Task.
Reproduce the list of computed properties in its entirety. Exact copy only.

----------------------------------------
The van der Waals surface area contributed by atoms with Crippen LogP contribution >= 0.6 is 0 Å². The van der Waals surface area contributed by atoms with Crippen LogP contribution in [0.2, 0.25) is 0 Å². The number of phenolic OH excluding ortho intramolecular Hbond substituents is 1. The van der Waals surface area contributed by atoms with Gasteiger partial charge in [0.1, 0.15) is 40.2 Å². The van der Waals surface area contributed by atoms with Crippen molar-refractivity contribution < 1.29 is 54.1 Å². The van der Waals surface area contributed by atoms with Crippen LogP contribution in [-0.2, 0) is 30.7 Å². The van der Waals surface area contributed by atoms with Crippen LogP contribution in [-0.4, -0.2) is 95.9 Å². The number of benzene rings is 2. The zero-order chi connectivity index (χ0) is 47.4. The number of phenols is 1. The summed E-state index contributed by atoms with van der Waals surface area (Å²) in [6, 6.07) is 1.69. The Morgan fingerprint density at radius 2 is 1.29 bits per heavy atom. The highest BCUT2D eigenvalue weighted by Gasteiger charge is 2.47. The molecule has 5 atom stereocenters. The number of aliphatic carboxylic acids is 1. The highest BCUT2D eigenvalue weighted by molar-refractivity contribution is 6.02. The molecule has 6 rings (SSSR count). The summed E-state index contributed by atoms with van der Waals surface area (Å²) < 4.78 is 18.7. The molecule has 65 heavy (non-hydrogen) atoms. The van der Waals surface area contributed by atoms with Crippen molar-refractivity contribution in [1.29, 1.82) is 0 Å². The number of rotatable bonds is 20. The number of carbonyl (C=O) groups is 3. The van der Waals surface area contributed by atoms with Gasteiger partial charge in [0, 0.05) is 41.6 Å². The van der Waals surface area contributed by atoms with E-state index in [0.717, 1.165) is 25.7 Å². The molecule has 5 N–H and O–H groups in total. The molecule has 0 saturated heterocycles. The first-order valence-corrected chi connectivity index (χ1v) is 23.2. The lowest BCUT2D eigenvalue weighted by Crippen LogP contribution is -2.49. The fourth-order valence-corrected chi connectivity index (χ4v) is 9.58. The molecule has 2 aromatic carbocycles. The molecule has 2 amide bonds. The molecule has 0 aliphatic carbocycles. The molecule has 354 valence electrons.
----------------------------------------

The van der Waals surface area contributed by atoms with Crippen LogP contribution >= 0.6 is 0 Å². The van der Waals surface area contributed by atoms with Crippen LogP contribution in [0.2, 0.25) is 0 Å². The number of phenolic OH excluding ortho intramolecular Hbond substituents is 1. The van der Waals surface area contributed by atoms with Gasteiger partial charge in [0.1, 0.15) is 40.2 Å². The van der Waals surface area contributed by atoms with Crippen molar-refractivity contribution < 1.29 is 54.1 Å². The van der Waals surface area contributed by atoms with Crippen LogP contribution in [-0.2, 0) is 30.7 Å². The van der Waals surface area contributed by atoms with Crippen LogP contribution in [-0.4, -0.2) is 95.9 Å². The number of benzene rings is 2. The zero-order chi connectivity index (χ0) is 47.4. The number of phenols is 1. The summed E-state index contributed by atoms with van der Waals surface area (Å²) in [6, 6.07) is 1.69. The Morgan fingerprint density at radius 2 is 1.29 bits per heavy atom. The highest BCUT2D eigenvalue weighted by Gasteiger charge is 2.47. The molecule has 5 atom stereocenters. The number of aliphatic carboxylic acids is 1. The highest BCUT2D eigenvalue weighted by molar-refractivity contribution is 6.02. The molecule has 6 rings (SSSR count). The summed E-state index contributed by atoms with van der Waals surface area (Å²) < 4.78 is 18.7. The molecule has 65 heavy (non-hydrogen) atoms. The van der Waals surface area contributed by atoms with Crippen molar-refractivity contribution in [1.29, 1.82) is 0 Å². The number of rotatable bonds is 20. The number of carbonyl (C=O) groups is 3. The van der Waals surface area contributed by atoms with Gasteiger partial charge in [0, 0.05) is 41.6 Å². The van der Waals surface area contributed by atoms with E-state index in [0.717, 1.165) is 25.7 Å². The molecule has 5 N–H and O–H groups in total. The molecule has 0 saturated heterocycles. The first-order valence-corrected chi connectivity index (χ1v) is 23.2. The lowest BCUT2D eigenvalue weighted by Crippen LogP contribution is -2.49. The fourth-order valence-corrected chi connectivity index (χ4v) is 9.58. The molecule has 2 aromatic carbocycles. The molecule has 2 amide bonds. The molecule has 0 aliphatic carbocycles. The molecule has 354 valence electrons.